Because of the Nets' comically bloated payroll, they're not going to be acquiring players in free agency for a long time. $90 million in salary commitments for the 2013-14 season means that if they're going to improve, it'll almost certainly have to come from growth within the roster.
That means Kidd is going to have to teach some of Brooklyn's shooters how he put the "J' back in his name during his own late-career reinvention.
Kidd couldn't shoot the ball at all during the first 10 years of his career. His three-point percentage fluctuated from season to season, occasionally climbing as high as 37 percent in his third and fifth years, but typically settling in the low 30s.
But as his quickness left him, Kidd tinkered with his shot and drilled at least 34 percent of his threes during the final nine years of his illustrious playing career. His unlikely transformation reached completion in his second stint with the Dallas Mavericks, as he shot better than 40 percent from long range during the 2008-09 and 2009-10 seasons.
That's all a long-winded way of saying that Kidd knows it's possible for players to make serious improvements no matter how defined their skill sets might seem. That's good news for a guy like Gerald Wallace, a career 31-percent shooter from long distance whose inability to spread the floor rendered him useless for long stretches last season.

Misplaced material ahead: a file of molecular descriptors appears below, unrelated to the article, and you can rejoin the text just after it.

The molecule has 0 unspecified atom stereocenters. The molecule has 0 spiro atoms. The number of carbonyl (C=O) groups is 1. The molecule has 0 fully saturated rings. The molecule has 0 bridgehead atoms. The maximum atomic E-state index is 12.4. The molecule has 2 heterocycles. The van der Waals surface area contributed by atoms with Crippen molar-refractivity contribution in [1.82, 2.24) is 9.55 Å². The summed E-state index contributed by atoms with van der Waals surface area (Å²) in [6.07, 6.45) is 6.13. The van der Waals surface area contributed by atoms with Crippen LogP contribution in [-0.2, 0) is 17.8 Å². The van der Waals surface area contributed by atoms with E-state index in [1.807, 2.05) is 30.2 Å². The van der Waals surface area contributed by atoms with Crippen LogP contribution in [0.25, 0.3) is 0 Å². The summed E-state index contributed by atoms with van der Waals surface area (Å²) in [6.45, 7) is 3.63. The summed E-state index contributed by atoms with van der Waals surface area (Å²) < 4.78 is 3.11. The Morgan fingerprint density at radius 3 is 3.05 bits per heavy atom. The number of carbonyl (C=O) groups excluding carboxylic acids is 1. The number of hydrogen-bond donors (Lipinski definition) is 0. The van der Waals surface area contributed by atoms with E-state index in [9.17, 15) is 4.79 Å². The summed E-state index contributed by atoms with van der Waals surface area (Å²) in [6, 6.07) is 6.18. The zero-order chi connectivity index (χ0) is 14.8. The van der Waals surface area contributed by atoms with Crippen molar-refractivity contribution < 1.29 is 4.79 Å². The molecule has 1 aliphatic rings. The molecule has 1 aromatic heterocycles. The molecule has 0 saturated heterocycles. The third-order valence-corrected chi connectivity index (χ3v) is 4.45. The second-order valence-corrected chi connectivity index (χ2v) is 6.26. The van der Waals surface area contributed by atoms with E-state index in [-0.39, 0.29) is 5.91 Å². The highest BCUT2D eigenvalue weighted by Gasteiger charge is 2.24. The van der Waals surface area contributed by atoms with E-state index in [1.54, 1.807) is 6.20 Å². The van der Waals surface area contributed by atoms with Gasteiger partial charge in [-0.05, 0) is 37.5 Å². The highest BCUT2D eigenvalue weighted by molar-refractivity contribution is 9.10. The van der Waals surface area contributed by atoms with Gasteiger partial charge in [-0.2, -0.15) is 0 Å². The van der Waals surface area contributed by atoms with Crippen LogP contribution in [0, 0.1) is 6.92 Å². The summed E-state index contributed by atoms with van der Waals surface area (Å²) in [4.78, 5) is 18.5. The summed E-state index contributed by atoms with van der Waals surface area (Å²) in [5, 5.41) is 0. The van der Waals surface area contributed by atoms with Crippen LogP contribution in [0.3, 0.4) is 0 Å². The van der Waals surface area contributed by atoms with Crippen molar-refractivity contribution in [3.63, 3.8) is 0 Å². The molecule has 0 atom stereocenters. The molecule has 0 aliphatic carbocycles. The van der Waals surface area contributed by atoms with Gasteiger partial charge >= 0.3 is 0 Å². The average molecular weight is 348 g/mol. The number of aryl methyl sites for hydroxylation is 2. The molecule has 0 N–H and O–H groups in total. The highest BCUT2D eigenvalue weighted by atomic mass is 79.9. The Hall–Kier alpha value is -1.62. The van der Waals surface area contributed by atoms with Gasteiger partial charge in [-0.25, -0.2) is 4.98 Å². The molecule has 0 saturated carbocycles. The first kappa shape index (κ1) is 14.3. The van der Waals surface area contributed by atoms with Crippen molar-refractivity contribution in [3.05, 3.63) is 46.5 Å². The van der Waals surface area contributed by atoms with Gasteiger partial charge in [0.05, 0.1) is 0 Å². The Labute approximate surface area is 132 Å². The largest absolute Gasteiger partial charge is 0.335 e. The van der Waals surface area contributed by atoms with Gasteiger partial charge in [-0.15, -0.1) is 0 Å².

If Kidd can get Wallace to embrace the work it takes to add a perimeter shot, the Nets' offense could undergo a massive transformation.
That ability to inspire change could extend to other players as well. Kidd could also get MarShon Brooks to become a legitimate rotation player or coax more consistent production out of Mirza Teletovic.
Those guys—along with the rest of the team's short veteran rotation—are going to have to step up. Kidd could be the perfect guy to make them believe that it's never too late to learn a few new tricks.
Let the Assistants Do the Heavy Lifting
According to Adrian Wojnarowski of Yahoo! Sports, Kidd's hiring was made easier by the fact that he plans to bring veteran coaches Lawrence Frank and Tim Grgurich to the bench with him.
Nobody doubts the value of Kidd's 19 years of experience in the league, but the transition to the bench should be much easier with a couple of steady-handed assistants to support him. The Golden State Warriors proved that by pairing Mark Jackson, another former point guard with zero head-coaching experience, with Mike Malone.
Coaches have to be able to motivate and engender respect from the roster. Former players are great for those things, but most are also relatively ignorant to some of the key tactical nuances necessary for success.